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a need or desire that energizes and directs behavior
a complex behavior that is rigidly patterned throughout a species and is unlearned
drive-reduciton theory
the idea that a physiological need breates an aroused tension state that motivates an organism to satisfy the need
a tendency to maintain a balance or constant internal state; the regulation of any aspect of body chemistry, such as blood glucose, around a particular level
a positive or negative environmental stimulus that motivates behavior
hierarchy of needs
Maslow's pyramid of human needs, beginning at the base with physiological needs that must first be satisfied before higher-level safety needs and then psychological needs becomes active
the form of sugar that circulates in the blood and provides the major source of energy for body tissues. When its level is low, we feel hungry.
set point
the at which an individual's "weight thermostat" is supposedly set. When the body fails below this weight, an increase in hunger and a lowered metabolic rate may act to restore the lost weight.
basal metabolic rate
the body's resting of energy expenditure
anorexia nervosa
an eating disorder in which a person (usually an adolescent female) diets and becomes significantly underweight, yet, still feeling fat continues to starve.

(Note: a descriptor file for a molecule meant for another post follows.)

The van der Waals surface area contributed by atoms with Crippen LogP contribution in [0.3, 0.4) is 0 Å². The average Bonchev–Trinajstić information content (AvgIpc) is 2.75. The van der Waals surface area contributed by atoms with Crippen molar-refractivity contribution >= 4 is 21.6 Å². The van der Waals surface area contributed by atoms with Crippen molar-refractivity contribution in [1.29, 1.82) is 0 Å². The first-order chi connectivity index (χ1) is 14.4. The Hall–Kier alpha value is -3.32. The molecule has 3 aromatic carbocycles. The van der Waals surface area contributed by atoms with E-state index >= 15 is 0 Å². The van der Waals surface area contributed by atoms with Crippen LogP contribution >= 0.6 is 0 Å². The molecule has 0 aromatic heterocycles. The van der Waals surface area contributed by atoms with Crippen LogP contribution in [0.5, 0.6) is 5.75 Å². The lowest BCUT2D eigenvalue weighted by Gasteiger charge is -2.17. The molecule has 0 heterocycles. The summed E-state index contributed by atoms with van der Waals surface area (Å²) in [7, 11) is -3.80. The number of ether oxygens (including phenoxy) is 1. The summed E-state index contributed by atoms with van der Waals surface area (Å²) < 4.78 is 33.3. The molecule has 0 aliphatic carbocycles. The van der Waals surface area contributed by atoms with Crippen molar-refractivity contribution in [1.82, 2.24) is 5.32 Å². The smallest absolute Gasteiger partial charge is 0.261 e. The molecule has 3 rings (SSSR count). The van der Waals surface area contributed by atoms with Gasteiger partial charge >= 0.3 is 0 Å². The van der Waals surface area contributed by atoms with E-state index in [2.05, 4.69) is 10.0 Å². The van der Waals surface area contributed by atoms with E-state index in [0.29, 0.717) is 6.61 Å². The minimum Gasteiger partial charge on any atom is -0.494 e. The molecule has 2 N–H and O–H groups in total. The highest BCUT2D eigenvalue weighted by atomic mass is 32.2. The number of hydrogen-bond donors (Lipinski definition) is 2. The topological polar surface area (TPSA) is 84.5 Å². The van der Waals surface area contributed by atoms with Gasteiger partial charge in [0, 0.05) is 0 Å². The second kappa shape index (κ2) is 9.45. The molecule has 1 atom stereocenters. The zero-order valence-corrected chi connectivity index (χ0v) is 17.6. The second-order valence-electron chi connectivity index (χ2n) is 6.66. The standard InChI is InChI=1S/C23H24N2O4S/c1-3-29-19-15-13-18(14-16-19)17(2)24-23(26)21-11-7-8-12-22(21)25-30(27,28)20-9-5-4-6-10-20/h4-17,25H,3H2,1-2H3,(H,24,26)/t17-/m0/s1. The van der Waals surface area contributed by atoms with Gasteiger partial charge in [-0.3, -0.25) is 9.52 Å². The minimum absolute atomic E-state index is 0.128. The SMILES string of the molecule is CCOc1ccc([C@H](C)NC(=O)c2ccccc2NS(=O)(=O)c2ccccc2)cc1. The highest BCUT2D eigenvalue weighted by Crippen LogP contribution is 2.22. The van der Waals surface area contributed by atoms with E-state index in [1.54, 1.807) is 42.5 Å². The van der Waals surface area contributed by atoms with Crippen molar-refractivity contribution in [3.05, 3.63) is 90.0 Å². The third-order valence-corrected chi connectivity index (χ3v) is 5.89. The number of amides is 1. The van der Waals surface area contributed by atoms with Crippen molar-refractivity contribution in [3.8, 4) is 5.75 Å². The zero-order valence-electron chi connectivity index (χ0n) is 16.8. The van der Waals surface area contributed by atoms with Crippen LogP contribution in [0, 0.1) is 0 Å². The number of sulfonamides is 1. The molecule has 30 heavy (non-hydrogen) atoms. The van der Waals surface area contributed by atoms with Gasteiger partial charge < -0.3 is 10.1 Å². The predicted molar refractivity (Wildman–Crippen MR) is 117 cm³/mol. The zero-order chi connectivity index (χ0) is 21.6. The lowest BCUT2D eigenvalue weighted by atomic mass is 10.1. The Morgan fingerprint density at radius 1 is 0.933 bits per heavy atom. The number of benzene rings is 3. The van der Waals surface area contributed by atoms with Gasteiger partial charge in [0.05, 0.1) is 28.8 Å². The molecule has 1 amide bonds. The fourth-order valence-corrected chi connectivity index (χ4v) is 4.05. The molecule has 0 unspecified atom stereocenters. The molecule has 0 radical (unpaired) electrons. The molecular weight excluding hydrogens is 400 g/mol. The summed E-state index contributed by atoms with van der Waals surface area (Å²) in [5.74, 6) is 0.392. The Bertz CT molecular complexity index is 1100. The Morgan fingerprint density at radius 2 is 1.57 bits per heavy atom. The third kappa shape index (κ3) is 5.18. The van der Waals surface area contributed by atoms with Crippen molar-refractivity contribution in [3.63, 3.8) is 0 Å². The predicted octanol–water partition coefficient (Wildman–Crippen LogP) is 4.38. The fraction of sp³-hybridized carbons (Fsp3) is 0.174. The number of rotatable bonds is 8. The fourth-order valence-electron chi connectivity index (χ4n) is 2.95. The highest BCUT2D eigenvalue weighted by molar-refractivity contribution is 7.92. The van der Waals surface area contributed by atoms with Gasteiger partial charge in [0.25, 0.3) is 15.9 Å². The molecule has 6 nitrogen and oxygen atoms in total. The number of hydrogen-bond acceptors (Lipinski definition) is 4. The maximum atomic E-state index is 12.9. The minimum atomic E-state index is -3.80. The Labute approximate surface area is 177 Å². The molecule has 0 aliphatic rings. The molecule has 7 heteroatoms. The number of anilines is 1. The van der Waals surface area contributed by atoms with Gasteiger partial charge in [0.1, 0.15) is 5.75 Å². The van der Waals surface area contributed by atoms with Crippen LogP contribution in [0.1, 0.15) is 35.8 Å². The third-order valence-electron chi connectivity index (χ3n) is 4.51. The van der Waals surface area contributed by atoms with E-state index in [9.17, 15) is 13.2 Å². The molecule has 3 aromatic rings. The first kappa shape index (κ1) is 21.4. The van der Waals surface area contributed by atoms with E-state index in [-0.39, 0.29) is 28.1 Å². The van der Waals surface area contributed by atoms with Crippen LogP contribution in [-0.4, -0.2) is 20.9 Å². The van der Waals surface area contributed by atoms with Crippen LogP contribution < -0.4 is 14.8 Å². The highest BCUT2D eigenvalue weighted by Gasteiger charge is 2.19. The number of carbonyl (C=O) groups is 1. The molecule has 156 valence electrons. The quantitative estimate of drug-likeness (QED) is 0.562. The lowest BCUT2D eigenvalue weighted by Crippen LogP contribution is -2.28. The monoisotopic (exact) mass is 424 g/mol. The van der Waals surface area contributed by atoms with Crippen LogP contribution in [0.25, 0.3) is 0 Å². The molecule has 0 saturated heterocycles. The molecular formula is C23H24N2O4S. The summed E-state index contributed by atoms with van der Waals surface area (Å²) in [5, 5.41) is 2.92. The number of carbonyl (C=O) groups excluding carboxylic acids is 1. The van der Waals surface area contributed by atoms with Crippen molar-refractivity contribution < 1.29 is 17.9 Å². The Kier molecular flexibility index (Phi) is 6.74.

bulimia nervosa
as eating disorder characterized by episodes of overeating, usually of high-calorie foods, followed by vomiting, laxative use, fasting, exercise
binge-eating disorder
significant binge-eating episodes followed by distress, disgust, or guilt, but without the compensatory purging, fasting or exercise
sexual response cycle
the four stages of sexual responding described by masters and johnson- excitement, plateau, orgasm, resolution
refractory period
a restinf period after orgasm, during which a man can't achieve another orgasm
sexual disorder
a problem that consistently impairs sexual arousal or functioning
sex hormones, such as estradiol, secreted in greater amounts by females than males and contributing into female sec characteristics. In non-human female mammals, estrogen levels peak during ovulation, promoting sexual receptivity
the most important of the male sex hormones. Both males and females have it, but the additional testosterone in males stimulates the growth of the male sex organs in the fetus and the development of the male sex characteristics during puberty.
sexual orientation
an enduring sexual attraction toward members of either one's own sex(homosexual orienation) or the other sex (heterosexual orienatation)
a completely involved, focused state of consciousness, with diminished awareness of self and time, resulting from optimal engagement of one's skills
industrial-organizaitonal (I/O) psychology
the application of psychological concepts and methods optimizing human behavior in workplaces
personnel psychology
a subfield of I/O psychology that focuses on employee recruitment, selection, placement, training, appraisal, and development.
organizational psychology
a subfield of I/O psychology that examines organizational influences on worker satisfaction and productivity and facilitates organizational change.
structured interviews
interview process that asks the same job-relevant questions of all applicants, each of whom is rated on established scales.
achievement motivation
a desire for significant accomplishment; for mastery of things, people or ideas; for rapidly attaining a high standard
task leadership
goal-oriented leadership that sets standards, organizes work, and focuses attention on goals
social leadership
group-oriented leadership that builds teamwork, mediates conflict, and offers support.

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